Addressing policies pushed by the religious parties expected to be part of the Likud-headed coalition, Lapid says that in the forming government “yeshiva students will receive more money than IDF soldiers. [Religious Zionism head] Smotrich wants to close soccer matches on Shabbat. A law will be passed to separate men and women in the public sphere.”
Speaking at his Yesh Atid party’s Monday faction meeting, Lapid turns to right-wing Likud’s more than a million voters and asks, “Is this what you wanted? That’s why you voted for Likud?”
“You are going to be a minority in this government. A minority of those serving in the army, a minority of the middle class, a minority of those who believe in a moderate Jewish tradition that welcomes every person,” he adds.
Lapid has said that he will sit in the opposition rather than again join hands with Netanyahu, and his party denied reports last week that it was quietly negotiating to form a unity government with Likud to boot out extremist Religious Zionism, Otzma Yehudit, and Noam.
“If someone asks where we will be – we will be here in the Knesset day and night, we will be in the streets, we will be in the town squares, we will be on the bridges. We will not be silent, we will not disappear, we will not give up, we are fighting for the future of our children,” he adds.
Chief Rabbi David Lau calls on the incoming government to revoke the so-called “grandchild clause” from the Law of Return, which grants Israeli citizenship to anyone with at least one Jewish grandparent who does not practice another religion.
“For 10 years I have been asking to try to change this mistake of the third generation in the Law of Return — to fix it, to ensure that Israel will be a Jewish state, a state of Jews,” Lau says.
Lau makes his remarks at an event in New Jersey late Sunday night honoring Chabad emissaries, who serve in communities around the world on behalf of the Hasidic movement.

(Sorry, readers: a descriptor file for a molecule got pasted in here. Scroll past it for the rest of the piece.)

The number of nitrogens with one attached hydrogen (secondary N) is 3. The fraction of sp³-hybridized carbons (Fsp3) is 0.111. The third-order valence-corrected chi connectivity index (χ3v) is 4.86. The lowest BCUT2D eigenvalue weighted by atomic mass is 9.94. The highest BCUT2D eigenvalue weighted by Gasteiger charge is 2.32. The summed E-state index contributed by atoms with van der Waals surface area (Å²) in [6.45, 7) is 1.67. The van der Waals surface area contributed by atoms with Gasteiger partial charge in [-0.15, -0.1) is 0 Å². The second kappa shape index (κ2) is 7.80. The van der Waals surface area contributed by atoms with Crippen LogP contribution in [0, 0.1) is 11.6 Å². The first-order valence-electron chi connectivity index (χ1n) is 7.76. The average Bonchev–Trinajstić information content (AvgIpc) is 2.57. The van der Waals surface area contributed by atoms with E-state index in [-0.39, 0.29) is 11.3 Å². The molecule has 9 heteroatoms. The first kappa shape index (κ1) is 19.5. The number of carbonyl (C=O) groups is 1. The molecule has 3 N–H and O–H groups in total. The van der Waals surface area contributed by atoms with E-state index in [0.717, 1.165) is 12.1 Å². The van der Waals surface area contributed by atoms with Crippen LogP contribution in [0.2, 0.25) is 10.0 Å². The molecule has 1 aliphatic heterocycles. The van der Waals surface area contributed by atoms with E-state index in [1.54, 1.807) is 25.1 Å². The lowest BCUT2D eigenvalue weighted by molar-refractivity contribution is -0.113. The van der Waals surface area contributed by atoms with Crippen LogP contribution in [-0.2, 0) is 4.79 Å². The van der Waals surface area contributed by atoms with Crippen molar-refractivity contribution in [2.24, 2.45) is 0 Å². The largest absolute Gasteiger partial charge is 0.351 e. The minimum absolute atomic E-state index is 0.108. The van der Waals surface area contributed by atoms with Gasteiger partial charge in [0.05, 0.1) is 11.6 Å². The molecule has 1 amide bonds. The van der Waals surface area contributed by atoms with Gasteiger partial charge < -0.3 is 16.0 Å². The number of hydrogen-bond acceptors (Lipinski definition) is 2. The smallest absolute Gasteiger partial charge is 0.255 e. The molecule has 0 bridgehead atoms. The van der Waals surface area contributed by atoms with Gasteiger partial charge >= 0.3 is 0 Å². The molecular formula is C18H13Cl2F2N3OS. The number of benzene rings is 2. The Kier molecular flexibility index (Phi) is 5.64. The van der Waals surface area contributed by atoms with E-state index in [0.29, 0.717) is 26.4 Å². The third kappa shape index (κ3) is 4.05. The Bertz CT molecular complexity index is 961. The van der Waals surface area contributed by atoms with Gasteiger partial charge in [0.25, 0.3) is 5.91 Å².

In his speech, Lau also boasts of his intransigence on the issue of conversions to Judaism, as the previous government sought to reform the process to open the system up. In an apparent act of protest against these reforms, Lau dramatically reduced the number of conversions that his office recognized.
“I have had the honor in the past year of being the emissary of the rebbe (the late leader of the Chabad movement, Rabbi Menachem Mendel Schneerson) and to continue in his great footsteps of ensuring that conversion will be done in accordance with Jewish law,” Lau says.
Outgoing Defense Minister Benny Gantz says he supports a form of the hotly debated judicial reforms that would constrain both the High Court of Justice’s ability to invalidate laws and the Knesset’s ability to overcome the court’s strikedown, provided they require two-thirds majorities in each instance.
The National Unity party leader says that he is “in favor of carrying out a broad process of enacting a Basic Law, legislation with balanced checks between authorities, and requiring a large majority of judges in order to invalidate a law and a large majority [of MKs] to invalidate a court decision. For example: two-thirds of the High Court justices in order to invalidate a law, and two-thirds in order to overcome it and reinstate the law.”